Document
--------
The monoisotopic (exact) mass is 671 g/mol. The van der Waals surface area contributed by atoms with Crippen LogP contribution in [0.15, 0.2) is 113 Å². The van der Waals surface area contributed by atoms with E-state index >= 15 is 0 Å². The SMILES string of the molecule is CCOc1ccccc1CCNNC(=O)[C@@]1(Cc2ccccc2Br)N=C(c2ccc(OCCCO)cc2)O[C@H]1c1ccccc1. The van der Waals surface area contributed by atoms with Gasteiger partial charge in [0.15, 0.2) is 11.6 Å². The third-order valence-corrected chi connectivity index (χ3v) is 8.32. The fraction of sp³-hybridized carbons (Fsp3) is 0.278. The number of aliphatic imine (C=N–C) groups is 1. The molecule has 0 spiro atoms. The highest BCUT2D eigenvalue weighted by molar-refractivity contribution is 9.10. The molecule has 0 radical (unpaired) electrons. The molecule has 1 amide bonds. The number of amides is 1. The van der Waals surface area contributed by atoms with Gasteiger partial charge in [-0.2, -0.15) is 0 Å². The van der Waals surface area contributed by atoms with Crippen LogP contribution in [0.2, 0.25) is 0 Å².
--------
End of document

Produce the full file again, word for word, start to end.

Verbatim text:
The monoisotopic (exact) mass is 671 g/mol. The van der Waals surface area contributed by atoms with Crippen LogP contribution in [0.15, 0.2) is 113 Å². The van der Waals surface area contributed by atoms with E-state index >= 15 is 0 Å². The SMILES string of the molecule is CCOc1ccccc1CCNNC(=O)[C@@]1(Cc2ccccc2Br)N=C(c2ccc(OCCCO)cc2)O[C@H]1c1ccccc1. The van der Waals surface area contributed by atoms with Gasteiger partial charge in [0.15, 0.2) is 11.6 Å². The third-order valence-corrected chi connectivity index (χ3v) is 8.32. The fraction of sp³-hybridized carbons (Fsp3) is 0.278. The number of aliphatic imine (C=N–C) groups is 1. The molecule has 0 spiro atoms. The highest BCUT2D eigenvalue weighted by molar-refractivity contribution is 9.10. The molecule has 0 radical (unpaired) electrons. The molecule has 1 amide bonds. The number of amides is 1. The van der Waals surface area contributed by atoms with Gasteiger partial charge in [-0.2, -0.15) is 0 Å². The van der Waals surface area contributed by atoms with Crippen LogP contribution in [0.2, 0.25) is 0 Å².